ironmikezero
05-06-2014, 08:58 PM
Even if the scope goes international, agencies with a nexus (jurisdictional interest) can agree to mutually cooperate within the parameters of an ad hoc task force established for this specific case.

There are considerable precedents, to include ongoing criminal/terrorist intelligence operations (even the NYPD has personnel so assigned overseas).

Hendo
05-08-2014, 12:57 AM
They cut the power, shut them down. Let 'em sweat for a while, then... they give 'em helicopters.

Ok sorry, I'm just running the FBI terrorist playbook from Die Hard step by step.:ROFL:

Ahh I couldn't resist. It was on TV last night so the timing was too perfect.

ironmikezero
05-08-2014, 01:02 AM
Ah... that's from the old playbook - the draft of the new one has drones and robotic assets... ;-)

Ketzel
05-08-2014, 02:03 AM
Even if the scope goes international, agencies with a nexus (jurisdictional interest) can agree to mutually cooperate within the parameters of an ad hoc task force established for this specific case.

If by agencies, you mean to include the local law enforcement agencies in the US, it's not really in their hands. They can offer, but they can't impose a cooperative arrangement on the FBI and overseas law enforcement agencies. The FBI, on the other hand, can set up or join in on an international ad hoc task force, and might invite local participation, but there's no obligation to do so.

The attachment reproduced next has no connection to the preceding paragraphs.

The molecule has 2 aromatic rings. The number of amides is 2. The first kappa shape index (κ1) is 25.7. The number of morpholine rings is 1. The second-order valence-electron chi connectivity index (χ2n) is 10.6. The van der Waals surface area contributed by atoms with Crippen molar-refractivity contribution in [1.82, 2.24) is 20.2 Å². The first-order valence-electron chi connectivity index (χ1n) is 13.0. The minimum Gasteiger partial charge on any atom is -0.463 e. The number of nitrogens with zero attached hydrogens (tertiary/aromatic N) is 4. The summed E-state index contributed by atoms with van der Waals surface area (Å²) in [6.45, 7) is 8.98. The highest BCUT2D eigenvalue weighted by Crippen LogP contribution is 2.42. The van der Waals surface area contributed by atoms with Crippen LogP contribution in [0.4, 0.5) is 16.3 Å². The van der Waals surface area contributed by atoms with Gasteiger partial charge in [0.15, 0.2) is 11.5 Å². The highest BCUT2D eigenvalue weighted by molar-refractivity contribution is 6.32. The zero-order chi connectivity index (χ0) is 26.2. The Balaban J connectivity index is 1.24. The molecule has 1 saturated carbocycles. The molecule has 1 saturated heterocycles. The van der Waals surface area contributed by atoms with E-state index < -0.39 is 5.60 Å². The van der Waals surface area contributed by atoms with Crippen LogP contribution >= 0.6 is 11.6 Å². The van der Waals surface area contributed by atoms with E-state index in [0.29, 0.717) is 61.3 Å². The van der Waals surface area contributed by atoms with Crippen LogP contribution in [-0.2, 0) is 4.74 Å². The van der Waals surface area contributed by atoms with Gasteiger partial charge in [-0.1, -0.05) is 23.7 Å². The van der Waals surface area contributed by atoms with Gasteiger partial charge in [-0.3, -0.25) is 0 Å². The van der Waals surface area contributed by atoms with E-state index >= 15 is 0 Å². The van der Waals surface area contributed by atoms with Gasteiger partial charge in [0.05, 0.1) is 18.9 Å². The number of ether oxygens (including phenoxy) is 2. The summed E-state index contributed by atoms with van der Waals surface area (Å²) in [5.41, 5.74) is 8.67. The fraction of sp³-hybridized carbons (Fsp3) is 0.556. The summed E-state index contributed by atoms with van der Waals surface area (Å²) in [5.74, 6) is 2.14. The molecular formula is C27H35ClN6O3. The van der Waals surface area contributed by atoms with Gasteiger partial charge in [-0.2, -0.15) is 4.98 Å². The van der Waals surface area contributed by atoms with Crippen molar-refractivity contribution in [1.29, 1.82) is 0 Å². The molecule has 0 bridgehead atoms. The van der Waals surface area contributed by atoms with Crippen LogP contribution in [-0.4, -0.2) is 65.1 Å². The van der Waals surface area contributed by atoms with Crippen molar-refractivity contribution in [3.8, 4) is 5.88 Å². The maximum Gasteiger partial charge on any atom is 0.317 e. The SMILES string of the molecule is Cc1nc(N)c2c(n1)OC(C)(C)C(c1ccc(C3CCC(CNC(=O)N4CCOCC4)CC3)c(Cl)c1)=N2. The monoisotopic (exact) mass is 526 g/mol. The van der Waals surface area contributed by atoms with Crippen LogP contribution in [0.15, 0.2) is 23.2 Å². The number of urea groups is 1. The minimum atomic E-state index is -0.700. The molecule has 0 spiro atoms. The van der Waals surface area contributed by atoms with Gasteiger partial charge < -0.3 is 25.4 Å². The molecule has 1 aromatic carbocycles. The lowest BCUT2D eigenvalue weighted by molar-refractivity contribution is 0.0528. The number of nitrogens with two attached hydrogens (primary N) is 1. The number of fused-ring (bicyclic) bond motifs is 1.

There are considerable precedents, to include ongoing criminal/terrorist intelligence operations (even the NYPD has personnel so assigned overseas). I think New York's situation (and its Global Intelligence Bureau) is unique. I'm not aware of other cities that have municipal police officers stationed abroad to participate in international anti-terrorist activities.

In any event, I think if the OP wants to have the LAPD continue to investigate the kidnapping, it would be easier for the OP to keep his kidnapping stateside, and localized to LA, even if it has international terrorist implications. That way the police have experience and resources that would be of use to the investigation and the FBI would be more likely to agree to a joint effort.

(Unless, of course, it's an election year and the California Attorney General wants a share of the action. Then all bets are off. :))

WeaselFire
05-08-2014, 09:27 PM
Seen this happen in movies and TV shows and each one presents the procedure differently.
Because movies and TV are a reliable source of facts...? ;)

FBI will almost never take over a case, they usually initiate a case or are brought in to assist and provide resources. LAPD can do anything the FBI can and, as far as terrorism goes, Homeland Security would be the appropriate agency (who would add FBI, CIA, ATF and any other conceivable alphabet agency into the game).